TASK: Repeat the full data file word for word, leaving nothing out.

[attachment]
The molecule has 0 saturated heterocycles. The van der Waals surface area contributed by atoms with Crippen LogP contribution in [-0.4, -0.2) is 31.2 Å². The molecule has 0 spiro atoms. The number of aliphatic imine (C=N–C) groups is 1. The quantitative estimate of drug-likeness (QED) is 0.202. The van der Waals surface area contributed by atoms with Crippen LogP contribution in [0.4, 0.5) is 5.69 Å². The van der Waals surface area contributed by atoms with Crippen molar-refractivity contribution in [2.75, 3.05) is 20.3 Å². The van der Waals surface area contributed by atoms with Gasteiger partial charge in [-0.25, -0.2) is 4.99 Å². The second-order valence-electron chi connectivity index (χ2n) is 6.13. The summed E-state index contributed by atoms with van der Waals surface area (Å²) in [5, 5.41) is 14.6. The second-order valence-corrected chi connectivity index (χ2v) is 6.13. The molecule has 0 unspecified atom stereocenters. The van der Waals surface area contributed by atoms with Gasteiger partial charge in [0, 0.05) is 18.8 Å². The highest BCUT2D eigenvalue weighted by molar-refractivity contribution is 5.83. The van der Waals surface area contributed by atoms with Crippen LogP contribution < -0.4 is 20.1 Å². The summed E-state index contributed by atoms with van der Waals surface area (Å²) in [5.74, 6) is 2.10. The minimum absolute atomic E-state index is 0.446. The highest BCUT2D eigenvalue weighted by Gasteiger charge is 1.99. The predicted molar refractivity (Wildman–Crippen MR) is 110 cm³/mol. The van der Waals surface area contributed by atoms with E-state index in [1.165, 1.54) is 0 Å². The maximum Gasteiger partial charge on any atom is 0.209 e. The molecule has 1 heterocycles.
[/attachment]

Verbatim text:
The molecule has 0 saturated heterocycles. The van der Waals surface area contributed by atoms with Crippen LogP contribution in [-0.4, -0.2) is 31.2 Å². The molecule has 0 spiro atoms. The number of aliphatic imine (C=N–C) groups is 1. The quantitative estimate of drug-likeness (QED) is 0.202. The van der Waals surface area contributed by atoms with Crippen LogP contribution in [0.4, 0.5) is 5.69 Å². The van der Waals surface area contributed by atoms with Crippen molar-refractivity contribution in [2.75, 3.05) is 20.3 Å². The van der Waals surface area contributed by atoms with Gasteiger partial charge in [-0.25, -0.2) is 4.99 Å². The second-order valence-electron chi connectivity index (χ2n) is 6.13. The summed E-state index contributed by atoms with van der Waals surface area (Å²) in [5, 5.41) is 14.6. The second-order valence-corrected chi connectivity index (χ2v) is 6.13. The molecule has 0 unspecified atom stereocenters. The van der Waals surface area contributed by atoms with Gasteiger partial charge in [0, 0.05) is 18.8 Å². The highest BCUT2D eigenvalue weighted by molar-refractivity contribution is 5.83. The van der Waals surface area contributed by atoms with Crippen LogP contribution < -0.4 is 20.1 Å². The summed E-state index contributed by atoms with van der Waals surface area (Å²) in [5.74, 6) is 2.10. The minimum absolute atomic E-state index is 0.446. The highest BCUT2D eigenvalue weighted by Gasteiger charge is 1.99. The predicted molar refractivity (Wildman–Crippen MR) is 110 cm³/mol. The van der Waals surface area contributed by atoms with E-state index in [1.165, 1.54) is 0 Å². The maximum Gasteiger partial charge on any atom is 0.209 e. The molecule has 1 heterocycles.